Blacks, a racial minority in America, are disproportionately represented among both violent crime offenders and victims. For example, while Blacks constituted 12 percent of the U.S. population in 1993, in that same year they represented 58 percent of persons arrested for
murder, 41 percent arrested for rape, 62 percent arrested for robbery, and 40 percent arrested
for aggravated assault (Bureau of Justice Statistics, 1994, p. 235). Arrest data also indicate
that violent crime, especially murders, involve intraracial victim–offender relationship patterns.
For example, in 1993, 94 percent of Black murder victims were killed by Black offenders and
84 percent of White murder victims were killed by White offenders (Department of Justice
[DOJ], 1993, p. 17).
In addition, violent crime is typically perpetrated by young males. The Federal Bureau of
Investigation (FBI) reports that in 1993, males were disproportionately represented among
persons arrested for murder (91 percent), and aggravated assault (90 percent). Recent reviews
of findings regarding persons arrested for murder clearly indicate that fatal criminal violence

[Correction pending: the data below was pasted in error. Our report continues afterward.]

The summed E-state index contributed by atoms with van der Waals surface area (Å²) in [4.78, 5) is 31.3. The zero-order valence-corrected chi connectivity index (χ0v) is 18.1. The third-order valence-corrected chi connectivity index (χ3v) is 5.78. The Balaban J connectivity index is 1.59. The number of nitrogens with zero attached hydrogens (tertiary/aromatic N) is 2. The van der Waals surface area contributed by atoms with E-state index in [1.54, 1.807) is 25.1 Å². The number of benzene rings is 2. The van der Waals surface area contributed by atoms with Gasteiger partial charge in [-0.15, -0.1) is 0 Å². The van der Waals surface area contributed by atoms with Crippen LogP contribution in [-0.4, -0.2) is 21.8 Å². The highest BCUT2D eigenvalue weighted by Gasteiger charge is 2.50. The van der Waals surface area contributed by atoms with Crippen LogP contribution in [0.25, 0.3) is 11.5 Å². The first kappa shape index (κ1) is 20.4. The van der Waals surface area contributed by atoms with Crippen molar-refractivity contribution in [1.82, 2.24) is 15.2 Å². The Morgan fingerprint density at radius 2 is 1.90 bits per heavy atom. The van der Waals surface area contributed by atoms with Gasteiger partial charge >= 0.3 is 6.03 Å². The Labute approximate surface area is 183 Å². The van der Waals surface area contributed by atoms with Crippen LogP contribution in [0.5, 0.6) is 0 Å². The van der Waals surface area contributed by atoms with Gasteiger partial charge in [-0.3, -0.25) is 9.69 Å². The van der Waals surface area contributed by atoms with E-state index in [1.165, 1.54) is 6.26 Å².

tends to involve young males. For example, in 1993, 77 percent of persons arrested for
murder were between the ages 15 and 34. Regarding the modal age range of murder victims,
the FBI reports that in 1993, 48 percent were aged 20 through 34 years (DOJ, 1993, p.
Mortality data compiled by the National Center for Health Statistics are another major source
of data that describe the prevalence of violence among Blacks. In the most recent statistics
available, the National Center for Health Statistics reports that in 1991, death rates for homicide
were eight times as high for Black males (72.5 per 100,000) as for White males (9.4 per
100,000) and nearly five times as high for Black females (13.9 per 100,000) as for White
females (3.0 per 100,000) (1994)
Structural pressures in and of themselves are not enough to explain the...